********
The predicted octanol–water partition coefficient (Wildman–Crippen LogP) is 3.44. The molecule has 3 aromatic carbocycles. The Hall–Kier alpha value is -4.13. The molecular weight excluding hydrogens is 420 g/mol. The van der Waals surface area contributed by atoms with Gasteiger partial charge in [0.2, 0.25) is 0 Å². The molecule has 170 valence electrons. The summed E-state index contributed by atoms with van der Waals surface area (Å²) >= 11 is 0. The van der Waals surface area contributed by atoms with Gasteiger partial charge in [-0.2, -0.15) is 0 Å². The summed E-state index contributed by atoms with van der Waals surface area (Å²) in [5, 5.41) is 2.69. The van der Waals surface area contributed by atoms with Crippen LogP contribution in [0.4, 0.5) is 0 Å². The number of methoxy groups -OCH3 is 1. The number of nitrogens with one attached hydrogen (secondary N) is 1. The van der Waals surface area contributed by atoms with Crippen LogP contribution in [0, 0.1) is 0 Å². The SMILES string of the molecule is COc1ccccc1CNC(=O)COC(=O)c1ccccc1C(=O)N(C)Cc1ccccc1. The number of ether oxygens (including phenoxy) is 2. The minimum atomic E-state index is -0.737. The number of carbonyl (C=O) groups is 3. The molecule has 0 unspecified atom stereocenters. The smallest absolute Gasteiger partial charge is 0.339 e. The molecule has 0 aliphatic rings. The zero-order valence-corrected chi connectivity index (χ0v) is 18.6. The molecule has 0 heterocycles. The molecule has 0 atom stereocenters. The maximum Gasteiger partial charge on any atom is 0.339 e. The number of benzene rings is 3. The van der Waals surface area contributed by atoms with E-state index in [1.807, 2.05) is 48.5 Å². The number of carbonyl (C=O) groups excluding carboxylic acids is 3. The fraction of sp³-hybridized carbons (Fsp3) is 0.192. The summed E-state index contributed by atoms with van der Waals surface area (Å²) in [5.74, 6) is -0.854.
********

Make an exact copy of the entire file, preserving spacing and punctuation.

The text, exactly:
The predicted octanol–water partition coefficient (Wildman–Crippen LogP) is 3.44. The molecule has 3 aromatic carbocycles. The Hall–Kier alpha value is -4.13. The molecular weight excluding hydrogens is 420 g/mol. The van der Waals surface area contributed by atoms with Gasteiger partial charge in [0.2, 0.25) is 0 Å². The molecule has 170 valence electrons. The summed E-state index contributed by atoms with van der Waals surface area (Å²) >= 11 is 0. The van der Waals surface area contributed by atoms with Gasteiger partial charge in [-0.2, -0.15) is 0 Å². The summed E-state index contributed by atoms with van der Waals surface area (Å²) in [5, 5.41) is 2.69. The van der Waals surface area contributed by atoms with Crippen LogP contribution in [0.4, 0.5) is 0 Å². The number of methoxy groups -OCH3 is 1. The number of nitrogens with one attached hydrogen (secondary N) is 1. The van der Waals surface area contributed by atoms with Crippen LogP contribution in [0, 0.1) is 0 Å². The SMILES string of the molecule is COc1ccccc1CNC(=O)COC(=O)c1ccccc1C(=O)N(C)Cc1ccccc1. The number of ether oxygens (including phenoxy) is 2. The minimum atomic E-state index is -0.737. The number of carbonyl (C=O) groups is 3. The molecule has 0 unspecified atom stereocenters. The smallest absolute Gasteiger partial charge is 0.339 e. The molecule has 0 aliphatic rings. The zero-order valence-corrected chi connectivity index (χ0v) is 18.6. The molecule has 0 heterocycles. The molecule has 0 atom stereocenters. The maximum Gasteiger partial charge on any atom is 0.339 e. The number of benzene rings is 3. The van der Waals surface area contributed by atoms with E-state index in [1.807, 2.05) is 48.5 Å². The number of carbonyl (C=O) groups excluding carboxylic acids is 3. The fraction of sp³-hybridized carbons (Fsp3) is 0.192. The summed E-state index contributed by atoms with van der Waals surface area (Å²) in [5.74, 6) is -0.854.